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I like to try, test, playwith software to learn it features and usefulness even if I have no everyday use for it. (Some might say I am strange, and to that I say oh well).
Be that as it may, my question is can I use a virtualization s/w to protect my machine from changes that the s/w I am reviewing might try to make during the install.
I am an "end user" and for the most part the programs I currently have installed is sufficient. I just like tinkering around with some programs just to see what is new and what it does.
My OS is Vista, if that matters.
In case you guys don't know it, the info and responses here is invaluable and very much appreciated.
Among many tools, reading what you want, you have to check Returnil for sure:
You may test the free version and wait for an offer of paid version (gaotd offers it once per year).
You could also try a sandbox program, which creates an isolated section of your HD and RAM so that you can test programs without any risk. I recommend the free Sanboxie (which finally supports Windows 7!!! ^.^)
For this purpose (…and others), I use SVS (Software Virtualisation Solution).
It's a free soft by Altiris (Symantec) but I think he's replace at the moment and I'm not sure you must pay for the new one.
Tutorial : http://www.svsdownloads.com/svs_tutorial.php
You can still download it here :
Thanks for the suggestion.
I read documentation and reviews of Returnil and decided that I was not conformtable using it due to my lack of knowledge/understanding …
Are there any quirks, irks or warning that I should expect from this SW. I really want to use a Virt SW but … just a little hesitant.
I have not had any problems with this program.
Softwares installed will be placed in c: fslrdr.
They may reappear until you delete them.
Only special procedure : when there is a reboot …
Returnil and other soft of this kind are used to find a healthy situation after a virus attack.
SVS is used only to install software in a secure way (like Sandboxie that I tried but was causing bugs on my machine).
If a problem arises during installation, you close the virtual layer (if you can!) and removes it, or you reboot the PC (which automatically closes the layer) and remove the layer.
I would really recommend a sandbox because I think it is exactly what you are looking for. You want something that can protect you when you try out a new program that may be unsafe or unnecessary, right? Then you don't need a whole virtualization suite, you need something that can protect you on a program by program basis, which is exactly the purpose of a sandbox.
To answer your specific question, Sandboxie will prevent the program from making any real changes to the system (HD, registry), but it will think that it is so the program will run normally. It will also load any programs or files that the sandboxed program needs into the sandbox. When you are done you can either save the changes the program made, or delete the sandbox and wipe all traces of it. You can also recover specific files or folders.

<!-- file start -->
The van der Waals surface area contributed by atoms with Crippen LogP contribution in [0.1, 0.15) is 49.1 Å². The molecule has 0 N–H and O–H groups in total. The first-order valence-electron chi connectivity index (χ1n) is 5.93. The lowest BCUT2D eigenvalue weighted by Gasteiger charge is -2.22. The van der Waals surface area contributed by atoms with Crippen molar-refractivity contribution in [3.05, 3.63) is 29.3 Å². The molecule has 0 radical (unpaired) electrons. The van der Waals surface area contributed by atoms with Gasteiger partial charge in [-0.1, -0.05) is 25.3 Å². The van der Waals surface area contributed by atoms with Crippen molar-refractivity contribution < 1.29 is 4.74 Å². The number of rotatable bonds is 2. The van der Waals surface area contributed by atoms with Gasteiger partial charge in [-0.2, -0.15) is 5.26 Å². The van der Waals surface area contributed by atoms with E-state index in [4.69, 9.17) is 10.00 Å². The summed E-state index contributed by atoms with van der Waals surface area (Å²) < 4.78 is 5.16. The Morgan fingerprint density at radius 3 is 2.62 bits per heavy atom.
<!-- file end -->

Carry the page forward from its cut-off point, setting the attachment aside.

Or, if you wanna go hard core virtualization or have a 64bit OS, you can give http://dottech.org/tipsntricks/14020 a try :P
Sandboxie will prevent the program from making any real changes to the system (HD, registry), but it will think that it is so the program will run normally. It will also load any programs or files that the sandboxed program needs into the sandbox. When you are done you can either save the changes the program made, or delete the sandbox and wipe all traces of it. You can also recover specific files or folders.
This does sound like what I need. So I DL it and attempted to configure it and realized that I was not sure of what it was asking me to decided in terms of the settings.
If someone could point me to some step by step instructions in plain speak NOT geek speak, I would really appreciate it.
A question or two that I have is,
do I want to put it startup and have it running all the time
How do I know if it is doing what it is suppose to
Another virtualization possibility is Microsoft's Steady State. It guarantees that you can return your system to a saved version, with all changes deleted. It's not as flexible as Returnil (paid version), but it is a Microsoft freeware product. Sandboxie is excellent, but it is not a complete system virtualization.
Thanks for responding. I read up on Microsoft's Steady State and I think I would like to try it.
Would I be over doing it if I have this and sandboxie? I am trying to be as safe as possible.
My XP OS computer got "hijacked" some kind of way and now I am on a Vista OS and I guess you might say, I am overly precautious.
Sandboxie that I tried but was causing bugs on my machine).
I too had some problems with Sandboxie.
I loaded browser and the screen immediately started to bounce up and down.
I did not know what to do so I exited.
I just got frustrated. I did not know how to troubleshoot the problem.
I guess I will keep looking.
BTW. My OS is Vista 64 bit. I was wondering if maybe it was not the right version.
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